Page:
But remember, if you hear Him calling you down the mountain, you probably got there because He led you up in the first place.

Thursday, May 10, 2012

A Debater's Perspective on the Current Political Rhetoric: A Stock Issues Approach

When students learn the academic game of debate, there is a univeral starting place: the affirmative team, at least in traditional policy debate, is charged with presenting a "case and plan."  The plan is the what the team proposes to do; the case is why they propose to do it.

While there are countless permutations, strategies, and tactics, the most basic debates center around the "stock issues:"  topicality, harm, inherency, solvency, and disadvantages. (Those of you who are not debaters, stay with me. This will make sense.)

Topicality is what it sounds like - the plan must fit within the resolution, or topic, for the year.  Inherency means that that the present system cannot fix whatever is wrong, thus requiring the plan.  Neither of those is relevant to this blog.

The other three stock issues cross over into our everyday political rhetoric.  "Harm" simply means what is wrong in the present system.  The affirmative team identifies some "harm" of significance that begs for correction.  "Solvency" is the affirmative's proof that the plan will fix the harm.  Disadvantages are the negative team's arguments about why the plan is a bad idea.

A negative team need not win all these issues. Winning one is enough for a negative vote from the judge.  A negative team may, therefore, simply argue that the "harm" is not really so bad and does not need to be fixed; or the negative may argue that the harm is indeed significant but that the plan does not solve it; or the case may be granted in its entirety, but the negative may try to prove that the disadvantages to the plan outweigh whatever is gained from solving the harm.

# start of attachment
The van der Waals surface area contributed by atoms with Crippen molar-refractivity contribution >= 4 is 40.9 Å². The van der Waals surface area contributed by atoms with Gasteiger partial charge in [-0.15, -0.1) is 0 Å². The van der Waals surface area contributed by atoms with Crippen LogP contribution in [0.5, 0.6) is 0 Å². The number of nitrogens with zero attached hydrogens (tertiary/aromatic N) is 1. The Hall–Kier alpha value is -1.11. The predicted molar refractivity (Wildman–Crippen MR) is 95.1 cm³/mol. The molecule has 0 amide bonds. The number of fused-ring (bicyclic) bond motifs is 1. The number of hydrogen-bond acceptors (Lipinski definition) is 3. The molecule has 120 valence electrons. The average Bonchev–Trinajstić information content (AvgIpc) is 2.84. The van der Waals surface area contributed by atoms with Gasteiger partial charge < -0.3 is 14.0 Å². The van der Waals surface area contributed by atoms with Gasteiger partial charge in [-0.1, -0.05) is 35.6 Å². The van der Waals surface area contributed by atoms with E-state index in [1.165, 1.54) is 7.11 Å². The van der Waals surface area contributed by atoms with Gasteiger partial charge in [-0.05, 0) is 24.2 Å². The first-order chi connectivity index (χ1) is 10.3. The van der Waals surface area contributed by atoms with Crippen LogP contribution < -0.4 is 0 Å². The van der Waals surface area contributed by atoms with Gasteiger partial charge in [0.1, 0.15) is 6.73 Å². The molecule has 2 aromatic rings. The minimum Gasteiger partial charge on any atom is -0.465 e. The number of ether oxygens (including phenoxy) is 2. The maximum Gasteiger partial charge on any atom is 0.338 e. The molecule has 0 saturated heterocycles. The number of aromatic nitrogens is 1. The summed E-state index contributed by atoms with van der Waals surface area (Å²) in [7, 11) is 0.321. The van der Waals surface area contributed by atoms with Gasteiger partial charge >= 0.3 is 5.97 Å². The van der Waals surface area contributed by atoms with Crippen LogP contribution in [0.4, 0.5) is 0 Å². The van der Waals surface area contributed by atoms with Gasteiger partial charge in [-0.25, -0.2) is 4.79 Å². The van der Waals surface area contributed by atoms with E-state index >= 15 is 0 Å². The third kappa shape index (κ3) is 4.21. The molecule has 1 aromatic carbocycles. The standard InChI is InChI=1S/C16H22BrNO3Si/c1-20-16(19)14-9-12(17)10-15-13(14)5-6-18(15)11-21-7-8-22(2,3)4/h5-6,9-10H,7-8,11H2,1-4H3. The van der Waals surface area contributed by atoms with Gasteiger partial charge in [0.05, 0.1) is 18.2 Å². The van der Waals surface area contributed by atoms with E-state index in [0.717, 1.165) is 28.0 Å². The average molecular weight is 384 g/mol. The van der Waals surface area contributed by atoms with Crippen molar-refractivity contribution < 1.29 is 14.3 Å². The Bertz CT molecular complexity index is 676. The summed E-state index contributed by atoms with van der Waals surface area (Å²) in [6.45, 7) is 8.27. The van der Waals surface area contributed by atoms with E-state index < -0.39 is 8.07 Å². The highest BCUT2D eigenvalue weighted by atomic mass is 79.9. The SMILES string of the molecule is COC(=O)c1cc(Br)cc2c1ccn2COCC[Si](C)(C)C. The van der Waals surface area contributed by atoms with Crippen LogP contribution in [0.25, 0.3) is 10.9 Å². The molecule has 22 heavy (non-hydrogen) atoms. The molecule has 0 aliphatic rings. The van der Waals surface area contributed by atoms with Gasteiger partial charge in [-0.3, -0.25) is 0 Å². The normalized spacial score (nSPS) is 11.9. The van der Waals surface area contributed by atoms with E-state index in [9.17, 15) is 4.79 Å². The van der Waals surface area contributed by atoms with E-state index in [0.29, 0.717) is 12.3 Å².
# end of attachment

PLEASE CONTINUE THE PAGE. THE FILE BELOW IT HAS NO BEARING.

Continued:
Today's rhetoric ought to embody the same idea.  When somebody is against a certain political idea, it may be because she denies the harm, but that may not be the case.  She may agree that the harm is significant but may think that the proposed way to fix it won't work or is a bad idea, or both.

Take two ideas from today's headlines, Obamacare and the North Carolina state constitutional amendment on marriage.

Someone may oppose Obamacare because he truly believes that there is no health care crisis or because he simply hates poor people and does not care about a health care crisis. If so, in debate language, he would be denying the "harm" of the affirmative case.  But he may well believe that we have a health care crisis and may care deeply for the poor and still think Obamacare is a bad idea, or that Obamacare is the wrong way to address the problem, or both.

Someone may oppose the North Carolina amendment because she believes that gay marriage is a good or moral idea or because she believes the amendment is an imposition on minority rights.  But, someone may think homosexual marriages are a bad idea and still oppose the amendment because she does not think it is any of the government's business or because she thinks that the constitution is not the place to address the issue or because she believes that moral issues like this are for the church and not the state to address.

My point is that you often cannot tell how someone feels about what is important simply by how that person responds to a particular policy initiative.  It is not my point in this blog to tell you what I think about Obamacare or amendments outlawing gay marriages, but I can tell you that being against either one may not say what you think it does.  Being against them may be a statement about solvency and/or disadvantages, not the claimed harm in the status quo.

Many of today's pundits - whether they be on tv or on Facebook - clearly do not get this.  The level of condemnation of those who disagree on policies because of the assumed reasons for the disagreement is frightening to me.  The idea that anyone who opposes government-run health care must hate poor people is uninformed.  It is too narrow to think that quoting Bible verses will make all Christians be in favor of certain governmental action.

Don't assume that those against Obamacare do not care about the poor or the health care crisis.  Don't assume that all those who feel that gay marriage is wrong are therefore in favor of making it illegal.  They may absolutely agree with policy proponents on the harm but be against these polices becaues of a lack of solvency or based on disadvantages.

Remember that you can argue the negative for a number of different reasons.